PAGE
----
1969 was a year marked by student protests, the Woodstock Music Festival, the burgeoning alternative culture revolution, and the beginning of what was called the “video revolution,” with the invention of the first portable video cameras. Hoping to get an inside scoop on the youth culture, CBS assigned a group of young video artists who’d just met at Woodstock, and who called themselves “the Videofreex,” to document their travels across the country. A few months later, to the dismay of the network, the collective returned with raw footage of interviews with radical movement leaders like Yippie Abbie Hoffman, Black Panther Fred Hampton, legendary Bay Area radio station Ksan, a progressive school, and avant-garde performance artists.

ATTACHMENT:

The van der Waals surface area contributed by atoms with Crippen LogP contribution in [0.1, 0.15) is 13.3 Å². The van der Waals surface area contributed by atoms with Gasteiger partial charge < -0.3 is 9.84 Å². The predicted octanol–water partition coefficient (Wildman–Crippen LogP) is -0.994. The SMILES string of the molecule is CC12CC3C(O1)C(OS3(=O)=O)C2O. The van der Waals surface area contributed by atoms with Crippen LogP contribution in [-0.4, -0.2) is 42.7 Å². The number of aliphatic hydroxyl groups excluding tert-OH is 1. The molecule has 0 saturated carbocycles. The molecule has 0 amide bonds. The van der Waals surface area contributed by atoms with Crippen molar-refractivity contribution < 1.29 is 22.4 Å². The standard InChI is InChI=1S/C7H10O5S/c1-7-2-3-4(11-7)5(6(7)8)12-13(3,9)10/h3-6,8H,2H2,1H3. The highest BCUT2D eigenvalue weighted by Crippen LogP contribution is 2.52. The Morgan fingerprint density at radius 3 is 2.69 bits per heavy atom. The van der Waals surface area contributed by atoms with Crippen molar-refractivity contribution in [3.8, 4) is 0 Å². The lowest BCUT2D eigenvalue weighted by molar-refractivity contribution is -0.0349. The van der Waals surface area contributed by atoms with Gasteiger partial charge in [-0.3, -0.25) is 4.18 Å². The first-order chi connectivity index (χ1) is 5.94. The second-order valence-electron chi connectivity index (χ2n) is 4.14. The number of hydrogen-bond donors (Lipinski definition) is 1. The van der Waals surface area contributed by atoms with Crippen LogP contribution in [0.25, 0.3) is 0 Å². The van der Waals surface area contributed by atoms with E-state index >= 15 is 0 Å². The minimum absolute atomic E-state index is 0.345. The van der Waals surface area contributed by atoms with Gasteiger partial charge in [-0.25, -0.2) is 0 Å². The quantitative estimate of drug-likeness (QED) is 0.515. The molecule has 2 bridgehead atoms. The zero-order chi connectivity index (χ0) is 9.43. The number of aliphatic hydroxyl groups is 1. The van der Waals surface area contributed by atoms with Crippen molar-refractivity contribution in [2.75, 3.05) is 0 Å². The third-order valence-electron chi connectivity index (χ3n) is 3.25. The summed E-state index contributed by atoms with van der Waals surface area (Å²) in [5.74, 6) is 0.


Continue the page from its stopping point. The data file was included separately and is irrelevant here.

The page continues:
Their resulting pilot, “Subject to Change,” never aired on CBS. But the group stayed together and built an underground TV station. In 1971, the ten-plus Videofreex moved the whole operation upstate to Lanesville, New York, where they launched the world’s first low-power unlicensed pirate TV station. In sharp contrast to the corporate clockwork of broadcast cable TV, the Videofreex produced several hundred live TV broadcasts with live coverage, experimental video art, and episodes of their adventures in counterculture. Self-described “electronic Johnny Appleseeds,” the Freex were precursors for public access, video journalism, reality TV, music videos, Saturday Night Live-style sketch comedy, crowd sourcing, and art collectives. The documentary feature “Here Come the Videofreex,” by filmmakers Jon Nealon and Jenny Raskin, is expected to be released in 2015.
Tonight, we will view a variety show of short clips from “Subject to Change,” Lanesville TV, and a melange of footage from Woodstock, the streets of Chicago and New York City. Rated R for drugs, nudity, strong language, and radical politics. Broadcasts will be followed by a Q & A with Videofreex members Skip Blumberg and Nancy Cain.